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12 unforgettable children's hospital photos that will touch your heart

When a baby is about to endure hours of surgery to get a new heart, there are no words. Sometimes, you need a photo to tell the whole story.
/ Source: TODAY

When a baby is about to endure hours of surgery to get a new heart, there are no words. Sometimes, you need a photo to tell the whole story.

Wendy and Chad Larson share a quiet moment with their 4-month-old daughter Katelyn just before her heart-transplant surgery. "She was just smiling and cooing. It was amazing…. It was just like, ‘Mom, dad, I’m OK.’ It just gave us so much peace knowing that she felt good that morning," her mom said.Courtesy Barb Roessner/Children’s Hospital and Medical Center, Omaha, Nebraska

The powerful image of Wendy and Chad Larson cuddling with their daughter Katelyn just before she was wheeled into the operating room for a life-saving heart transplant at Children’s Hospital & Medical Center in Omaha, Nebraska, is part of the 2015 Children's Hospitals Photo Exhibit.

The collection of pictures shows some of the most intense, harrowing, hopeful and inspiring moments in the lives of the country’s littlest patients.

Daniel, a patient at Cincinnati Children’s, joins caregivers on rounds.Courtesy Gino de Grandis/Cincinnati Children’s Hospital, Cincinnati, Ohio

The Children's Hospital Association received 250 photos in all for the exhibit — captured by hospital staff photographers from across the country — and asked five judges to pick the most compelling 50. The resulting collection will go on display on Capitol Hill in Washington in June.

With her stylish leg in full swing, Baylee climbs the hospital lobby play structure before her prosthetic appointment.Courtesy Julia Serat/Shriners Hospitals for Children – Northern California, Sacramento, California

“You’re just blown away by the stories that are there,” said Gillian Ray, a spokeswoman for the Children's Hospital Association, noting the judges and the staff at times wept as they went through the photos.

“You just feel for a second what these parents must be feeling, what these physicians and nurses must be feeling when they take care of these kids.”

Lane, a 3-year-old neurosurgery patient, cries as a nurse carries him into the operating room.Courtesy Cat Outzen/The Children’s Hospital at Sacred Heart, Pensacola, Florida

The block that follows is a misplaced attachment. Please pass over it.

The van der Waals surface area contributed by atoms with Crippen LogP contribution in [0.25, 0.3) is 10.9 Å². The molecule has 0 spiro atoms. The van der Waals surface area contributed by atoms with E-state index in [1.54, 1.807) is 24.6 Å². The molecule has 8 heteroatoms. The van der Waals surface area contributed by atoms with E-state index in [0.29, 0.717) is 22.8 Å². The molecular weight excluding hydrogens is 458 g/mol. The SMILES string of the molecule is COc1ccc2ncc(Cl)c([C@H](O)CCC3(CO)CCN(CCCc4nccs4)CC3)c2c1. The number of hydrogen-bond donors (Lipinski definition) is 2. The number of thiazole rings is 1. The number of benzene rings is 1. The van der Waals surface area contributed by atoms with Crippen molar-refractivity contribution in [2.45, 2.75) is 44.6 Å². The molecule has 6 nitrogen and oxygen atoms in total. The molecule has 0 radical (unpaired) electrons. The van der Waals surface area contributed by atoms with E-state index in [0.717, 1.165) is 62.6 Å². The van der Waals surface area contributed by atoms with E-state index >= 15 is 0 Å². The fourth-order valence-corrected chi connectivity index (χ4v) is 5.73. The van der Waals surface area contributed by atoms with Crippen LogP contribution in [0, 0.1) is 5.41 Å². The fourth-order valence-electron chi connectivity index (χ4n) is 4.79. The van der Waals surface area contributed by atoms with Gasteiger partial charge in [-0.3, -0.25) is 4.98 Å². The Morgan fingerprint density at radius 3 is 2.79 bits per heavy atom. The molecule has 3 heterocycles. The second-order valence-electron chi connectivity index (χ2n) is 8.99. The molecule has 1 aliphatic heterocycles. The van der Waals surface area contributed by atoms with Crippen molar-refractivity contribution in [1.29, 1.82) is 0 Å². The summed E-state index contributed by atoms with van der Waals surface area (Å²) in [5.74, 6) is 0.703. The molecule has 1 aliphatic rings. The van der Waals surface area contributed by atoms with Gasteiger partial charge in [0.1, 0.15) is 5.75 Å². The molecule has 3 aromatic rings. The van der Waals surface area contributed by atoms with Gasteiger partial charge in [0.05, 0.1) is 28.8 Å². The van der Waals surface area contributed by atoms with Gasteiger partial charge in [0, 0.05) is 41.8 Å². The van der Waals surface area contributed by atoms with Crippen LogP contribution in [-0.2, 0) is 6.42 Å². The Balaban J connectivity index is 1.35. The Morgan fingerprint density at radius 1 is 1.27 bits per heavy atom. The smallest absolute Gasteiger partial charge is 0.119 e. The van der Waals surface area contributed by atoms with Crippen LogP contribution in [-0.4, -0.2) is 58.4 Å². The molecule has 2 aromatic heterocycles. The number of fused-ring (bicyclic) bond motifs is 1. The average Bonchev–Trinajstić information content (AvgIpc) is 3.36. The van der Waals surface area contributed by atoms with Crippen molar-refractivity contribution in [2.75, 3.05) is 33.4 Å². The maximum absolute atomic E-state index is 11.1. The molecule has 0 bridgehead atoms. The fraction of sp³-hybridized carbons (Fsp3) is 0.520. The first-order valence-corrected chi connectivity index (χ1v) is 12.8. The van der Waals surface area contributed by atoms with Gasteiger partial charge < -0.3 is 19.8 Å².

In the Larsons' photo, “We’re just kind of saying good-bye because I had no idea whether her heart would beat or not,” Wendy Larson, who lives in Odebolt, Iowa, told TODAY Parents. “We didn’t know if we’d see her again alive or not.”

At 3 months old, Katelyn was diagnosed with dilated cardiomyopathy, a condition that left her heart enlarged and so weak that a machine had to take over circulating her blood. The pump’s red tubes are prominent in the photo, as is Katelyn’s sweet expression. The little girl was smiling and cooing all morning, as if letting her parents know she would be OK, her mom said.

Play is a critical part of speech and motor development. Children with complex medical conditions have limited opportunities to engage in play, so this boy is taking part in music therapy and instrument exploration to facilitate speech and language goals.Courtesy Russell Lee/The Cleveland Clinic Foundation, Cleveland, Ohio

Barb Roessner, the hospital’s heart transplant program coordinator, took the picture on Sept. 12, 2013, the same day she had called the Larsons to let them know a donor heart had become available for Katelyn. They wouldn’t see their daughter for the next nine hours as doctors performed the surgery.

Now almost 2, Katelyn is thriving with her new heart.

“She is the healthiest person in our family,” her mom said. “She’s just amazing; you would never even know her struggles.”

Here are more photos from the Children's Hospital Association exhibit:

Dr. Darryl Miles carefully adjusts a new mesh bandage around the spot where a central line was inserted into the arm of 3-month-old Riley Moss, a patient in the PICU.Courtesy Juan Pulido/Children’s Health, Dallas, Texas
Mom Elise Mata holds her conjoined twin girls in the neonatal intensive care unit as they await separation surgery.Courtesy Allen Kramer/Texas Children’s Hospital Houston, Texas
Heroes come in small packages.Courtesy Julie Stefaniak/Women & Children’s Hospital of Buffalo, Buffalo, New York
Mileika thoughtfully examines the next piece of her structure as she works to hone dexterity in her full appendage.Courtesy Christian Berg/Shriners Hospitals for Children, Shreveport, Louisiana
Great Dane Summit visits Saniyah. Fuzzy therapists provide patients a sense of normalcy, reduce pain and are a great distraction from the stress of being hospitalized.Courtesy Cynthia Brodoway Nemours/Alfred I. duPont Hospital for Children, Wilmington, Delaware
Samantha Klein gets help from a nurse as her son Liam enjoys a bath in the NICU. Born prematurely with kidney and autoimmune issues, Liam is now thriving.Courtesy John Maniaci/American Family Children’s Hospital, Madison, Wisconsin
Eleven-year old Jaxson hugs his mother on his first day back in the hospital. After three and a half years of being cancer free, Jaxson has renewed his fight against neuroblastoma.Courtesy John Maniaci/American Family Children’s Hospital, Madison, Wisconsin

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This article was originally published Mar. 30, 2015 at 4:41 p.m. ET.